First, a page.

Scientists are using the unique advantages of Australia’s Red Centre to conduct high-altitude balloon flights for astronomical research. The clear air and low population of central Australia make it the ideal location for balloon-based research.
For most types of astronomy, observatories are typically built high on the tops of mountains, far out in space or high in the sky, dangling from 150-metre-tall helium balloons.
“These balloons fly at 40-kilometre altitude, giving us unfettered views of the cosmos at one per cent of the cost of a satellite,” says Ravi Sood, the director of the Australian Balloon Launching Station at Alice Springs.
Stratospheric balloons have been launched from Australia since the early 1960s, including more than 100 from Alice Springs. Depending on the winds, they drift for one or two days into Western Australia or Queensland, until they are brought back to earth in a safe spot. “Alice Springs is the only site in Australia where we’re allowed to launch these balloons, because of the low population density,” says Ravi. “And from Australia, we get the best view of the most important regions of our Milky Way galaxy.”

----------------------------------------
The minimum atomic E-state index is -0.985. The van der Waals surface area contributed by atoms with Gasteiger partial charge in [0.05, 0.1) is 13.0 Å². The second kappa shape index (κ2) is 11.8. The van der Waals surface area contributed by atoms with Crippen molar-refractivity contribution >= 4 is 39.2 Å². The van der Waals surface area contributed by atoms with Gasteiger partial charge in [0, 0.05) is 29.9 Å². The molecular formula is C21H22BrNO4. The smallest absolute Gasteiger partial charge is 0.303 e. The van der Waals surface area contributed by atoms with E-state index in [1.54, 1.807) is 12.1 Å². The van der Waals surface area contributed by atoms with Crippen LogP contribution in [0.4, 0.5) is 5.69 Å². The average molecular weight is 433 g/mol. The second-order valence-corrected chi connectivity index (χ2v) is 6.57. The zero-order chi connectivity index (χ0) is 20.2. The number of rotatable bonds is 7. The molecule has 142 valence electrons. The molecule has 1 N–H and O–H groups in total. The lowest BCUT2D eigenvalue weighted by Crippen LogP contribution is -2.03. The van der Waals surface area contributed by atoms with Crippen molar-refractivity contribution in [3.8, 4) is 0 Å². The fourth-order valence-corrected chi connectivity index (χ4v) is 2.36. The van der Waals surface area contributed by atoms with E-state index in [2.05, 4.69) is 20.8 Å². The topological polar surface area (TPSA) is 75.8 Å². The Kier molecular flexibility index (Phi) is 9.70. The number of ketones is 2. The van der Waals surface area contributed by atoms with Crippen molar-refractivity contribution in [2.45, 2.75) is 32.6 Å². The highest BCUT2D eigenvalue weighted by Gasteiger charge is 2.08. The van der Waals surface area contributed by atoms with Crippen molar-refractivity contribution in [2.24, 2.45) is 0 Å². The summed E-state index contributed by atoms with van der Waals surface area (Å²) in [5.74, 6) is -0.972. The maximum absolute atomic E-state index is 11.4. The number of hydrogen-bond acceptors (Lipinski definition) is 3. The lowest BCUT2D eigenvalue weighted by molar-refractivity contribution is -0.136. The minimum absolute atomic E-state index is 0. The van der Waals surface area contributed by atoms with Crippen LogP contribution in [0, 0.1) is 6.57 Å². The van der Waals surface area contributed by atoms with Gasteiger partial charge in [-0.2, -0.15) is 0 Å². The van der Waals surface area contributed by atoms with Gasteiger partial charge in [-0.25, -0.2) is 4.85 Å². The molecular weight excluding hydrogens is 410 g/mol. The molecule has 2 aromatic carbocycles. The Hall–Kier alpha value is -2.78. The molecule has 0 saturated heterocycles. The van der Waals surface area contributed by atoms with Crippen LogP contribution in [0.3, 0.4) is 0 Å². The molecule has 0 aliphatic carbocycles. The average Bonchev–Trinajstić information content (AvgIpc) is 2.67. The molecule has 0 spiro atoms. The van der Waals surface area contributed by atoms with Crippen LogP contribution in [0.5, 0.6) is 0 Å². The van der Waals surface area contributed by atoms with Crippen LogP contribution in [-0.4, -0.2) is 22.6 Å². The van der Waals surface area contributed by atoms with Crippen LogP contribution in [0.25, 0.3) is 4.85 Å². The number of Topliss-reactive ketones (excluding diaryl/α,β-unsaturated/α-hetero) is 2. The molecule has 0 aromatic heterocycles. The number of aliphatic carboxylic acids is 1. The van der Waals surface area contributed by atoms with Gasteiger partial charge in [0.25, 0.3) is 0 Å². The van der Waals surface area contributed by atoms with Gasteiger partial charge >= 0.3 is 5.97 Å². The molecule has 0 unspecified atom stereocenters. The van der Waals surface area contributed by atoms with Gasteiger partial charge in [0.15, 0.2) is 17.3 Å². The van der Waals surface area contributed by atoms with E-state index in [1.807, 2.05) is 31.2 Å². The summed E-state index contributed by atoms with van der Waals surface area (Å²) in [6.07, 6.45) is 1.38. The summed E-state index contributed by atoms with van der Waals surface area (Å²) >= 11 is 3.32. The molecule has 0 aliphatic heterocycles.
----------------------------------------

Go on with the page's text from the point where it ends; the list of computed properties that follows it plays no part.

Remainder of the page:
These advantages of Alice Springs draw a steady flow of US and European researchers to Australian shores. Current efforts include X-ray and gamma-ray studies of pulsars, black holes and other exotic celestial bodies.
NASA is testing a new super-pressure balloon that will circle the globe several times before landing in Australia again after three months.
PHOTO: A BALLOON LAUNCH AT ALICE SPRINGS. CREDIT: R. SOOD.
School of Physical, Environmental and Mathematical Sciences, University of New South Wales at Australian Defence Force Academy, Canberra
Professor Ravi Sood, Tel: +61 (2) 6268 8765, firstname.lastname@example.org, pems.unsw.adfa.edu.au/research/astro.html